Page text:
One might find it surprising at first that an apparently kinetic phenomenon, ferroelectric switching, is related to the thermodynamics at , and moreover, to the behavior high above the zero field where there is no phase transition at all. We can understand this behavior from an atomistic perspective by considering a simple classical double well representing the underlying potential surface (Fig. 5). The key is that the same double well potential surface underlies ferroelectric switching, , and the maximum in : In zero applied field, is given by coupled local double well potentials. In the displacive limit is the temperature where there is enough kinetic energy to traverse the hump in the underlying effective double wells. In an applied field the underlying potentials are asymmetric, and it takes a higher to go over the hump. There is no phase transition above the critical field, but the underlying potential surface is still asymmetric due to the field, and the susceptibility, which diverges at a true phase transition, instead peaks at the temperature where local modes start to hop over the hump. This is the Widom line. Below the effective potentials are asymmetric due to the coupling between local modes; the coupling can be thought of as a local Weiss field from the rest of the crystal. When a field greater than the coercive field is applied, the polarization switches. In terms of the double well picture in Fig. 5, the field makes a population inversion, where the high energy state is occupied. At low temperatures or below the coercive field for a given temperature the atoms will be stuck in the high energy state; as temperature is raised there will be a point at which the local modes all cross the hump and go into the lower energy state. So we see the origin of the connection between switching, , and the Widom line. In the order-disorder limit, with a huge hump that cannot be broached, the dynamics are governed by nucleation and growth, but we still expect to see a relationship between switching, , and the Widom line since the field dependence is still governed by the term in the free energy.

This behavior for applied fields carries over as well to magnetism, and surprisingly does not seem to have been remarked upon in the literature. In experiments for magnetization of pure iron under applied magnetic fields, the Widom line is clearly seen about , and the Widom line comes in with a finite slope at Liu et al. (2008). This suggests that magnetic switching should also follow this line below , otherwise the Widom line would come in with zero slope. So homogeneous switching, , and the Widom line in ferromagnets is related in the same way to applied magnetic fields, as ferroelectrics behave in applied electric fields.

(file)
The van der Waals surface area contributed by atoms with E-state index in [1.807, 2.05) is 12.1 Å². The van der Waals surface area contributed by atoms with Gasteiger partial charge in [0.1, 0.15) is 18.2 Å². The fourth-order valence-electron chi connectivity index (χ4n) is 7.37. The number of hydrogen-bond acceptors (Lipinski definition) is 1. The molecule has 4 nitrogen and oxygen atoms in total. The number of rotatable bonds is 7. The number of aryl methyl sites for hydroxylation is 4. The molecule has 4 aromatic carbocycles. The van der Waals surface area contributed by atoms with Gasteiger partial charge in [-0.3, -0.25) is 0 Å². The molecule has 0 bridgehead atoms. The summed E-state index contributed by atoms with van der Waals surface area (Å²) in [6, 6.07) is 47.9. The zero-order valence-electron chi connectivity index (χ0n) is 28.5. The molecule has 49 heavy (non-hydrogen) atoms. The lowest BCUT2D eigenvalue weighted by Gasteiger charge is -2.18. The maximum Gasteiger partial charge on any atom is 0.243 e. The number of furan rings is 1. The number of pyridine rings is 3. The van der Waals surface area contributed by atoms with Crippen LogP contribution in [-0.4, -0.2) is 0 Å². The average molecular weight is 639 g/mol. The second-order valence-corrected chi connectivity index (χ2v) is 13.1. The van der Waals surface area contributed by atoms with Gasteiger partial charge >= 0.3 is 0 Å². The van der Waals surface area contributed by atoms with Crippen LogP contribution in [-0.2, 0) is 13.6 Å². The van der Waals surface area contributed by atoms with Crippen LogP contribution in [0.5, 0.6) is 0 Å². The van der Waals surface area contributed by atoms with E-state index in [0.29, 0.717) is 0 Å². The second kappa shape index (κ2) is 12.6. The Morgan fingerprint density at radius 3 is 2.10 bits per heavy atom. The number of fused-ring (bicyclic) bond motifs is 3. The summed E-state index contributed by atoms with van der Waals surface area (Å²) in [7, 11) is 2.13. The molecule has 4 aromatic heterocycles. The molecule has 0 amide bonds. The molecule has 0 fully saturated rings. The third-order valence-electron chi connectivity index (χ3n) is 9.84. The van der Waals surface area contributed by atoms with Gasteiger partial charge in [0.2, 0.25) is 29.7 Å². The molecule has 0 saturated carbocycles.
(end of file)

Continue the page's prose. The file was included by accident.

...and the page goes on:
Some have attributed the ECE to polarization disordering giving a resulting change in entropy Ponomareva and Lisenkov (2012), but this simple view can be misleading. For example, an isolated supercooled liquid will crystallize with a concomitant increase in entropy, as required by the second law of thermodynamics, even though a crystal is more ordered than a liquid. Pressure decreases , and thus increases the ECE, not because it directly causes greater disorder (an entropic effect), but simply because the paraelectric phase is denser than the ferroelectric phase, and thus favored by pressure. The Maxwell relation, Eq. 1, says everything necessary about the relationship of the ECE to the pyroelectric effect. Furthermore, this is an exact expression, and thus the “direct” and “indirect” approaches to the ECE must agree within the error of experiments or simulations, in contrast to Ref. Ponomareva and Lisenkov, 2012. It is also important to realize that the , the entropy change for the ferroelectric to paraelectric first-order phase transition is not the pertinent quantity for the ECE, but rather . Large can give rise to a large ECE near , but only in the first-order transition region. We find larger ECE at higher fields and temperatures beyond .

Our MD simulations with first-principles potentials on give some universal conclusions about the electrocaloric effect (ECE). We expect the ECE to be maximal above , suggesting materials with below room temperature (or the operating temperature) would be optimal. We find a relationship between , the Widom line, and homogeneous switching, and suggest this may be universal among ferroelectrics, relaxors, multiferroics and ferromagnets. The ECE should be large in any insulator with a large, temperature dependent, dielectric susceptibility, not just ferroelectrics. We have shown the importance of the Widom line and the nature of the ECE above , the relationship between homogeneous switching and behavior above in an applied electric field, the continuity of the Widom line with the switching behavior below , the realization that ECE does not require a ferroelectric; the relationship of switching and the Widom line in ferromagnets as well as ferroelectrics, clarification of conditions to maximize the ECE in materials, the behavior of the ECE under pressure, and finally the application of an accurate first-principles based shell-model to behavior in an applied electric field.

###### Acknowledgements.

This work was supported as part of the EFree, an Energy Frontier Research Center funded by the U.S. Department of Energy, Office of Science, Office of Basic Energy Sciences under Award Number DE-SC0001057, and the Carnegie Institution of Washington. We thank P. Ganesh for indicating that the ECE at finite fields.We thank I. Naumov, J.F. Scott, Q. Peng, and M. Ahart for useful discussions.## References